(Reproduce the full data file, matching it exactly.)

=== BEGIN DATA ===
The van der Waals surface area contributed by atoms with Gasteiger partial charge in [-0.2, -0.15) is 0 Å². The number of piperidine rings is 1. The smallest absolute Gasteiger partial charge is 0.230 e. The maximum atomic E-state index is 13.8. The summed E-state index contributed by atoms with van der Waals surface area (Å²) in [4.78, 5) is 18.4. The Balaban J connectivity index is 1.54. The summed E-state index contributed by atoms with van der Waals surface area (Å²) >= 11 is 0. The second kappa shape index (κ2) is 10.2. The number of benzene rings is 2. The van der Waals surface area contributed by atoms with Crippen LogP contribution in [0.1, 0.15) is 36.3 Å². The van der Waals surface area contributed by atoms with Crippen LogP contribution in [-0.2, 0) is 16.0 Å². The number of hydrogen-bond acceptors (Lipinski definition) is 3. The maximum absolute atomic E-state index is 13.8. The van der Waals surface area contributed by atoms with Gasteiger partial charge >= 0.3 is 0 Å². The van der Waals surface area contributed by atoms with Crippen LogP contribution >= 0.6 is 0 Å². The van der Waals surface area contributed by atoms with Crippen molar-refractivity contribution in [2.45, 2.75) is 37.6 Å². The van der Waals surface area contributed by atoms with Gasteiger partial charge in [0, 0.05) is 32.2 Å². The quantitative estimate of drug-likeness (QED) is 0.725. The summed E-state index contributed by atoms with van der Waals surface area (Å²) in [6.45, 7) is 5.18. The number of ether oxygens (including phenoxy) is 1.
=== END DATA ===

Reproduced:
The van der Waals surface area contributed by atoms with Gasteiger partial charge in [-0.2, -0.15) is 0 Å². The number of piperidine rings is 1. The smallest absolute Gasteiger partial charge is 0.230 e. The maximum atomic E-state index is 13.8. The summed E-state index contributed by atoms with van der Waals surface area (Å²) in [4.78, 5) is 18.4. The Balaban J connectivity index is 1.54. The summed E-state index contributed by atoms with van der Waals surface area (Å²) >= 11 is 0. The second kappa shape index (κ2) is 10.2. The number of benzene rings is 2. The van der Waals surface area contributed by atoms with Crippen LogP contribution in [0.1, 0.15) is 36.3 Å². The van der Waals surface area contributed by atoms with Crippen LogP contribution in [-0.2, 0) is 16.0 Å². The number of hydrogen-bond acceptors (Lipinski definition) is 3. The maximum absolute atomic E-state index is 13.8. The van der Waals surface area contributed by atoms with Gasteiger partial charge >= 0.3 is 0 Å². The van der Waals surface area contributed by atoms with Crippen LogP contribution >= 0.6 is 0 Å². The van der Waals surface area contributed by atoms with Crippen molar-refractivity contribution in [2.45, 2.75) is 37.6 Å². The van der Waals surface area contributed by atoms with Gasteiger partial charge in [0, 0.05) is 32.2 Å². The quantitative estimate of drug-likeness (QED) is 0.725. The summed E-state index contributed by atoms with van der Waals surface area (Å²) in [6.45, 7) is 5.18. The number of ether oxygens (including phenoxy) is 1.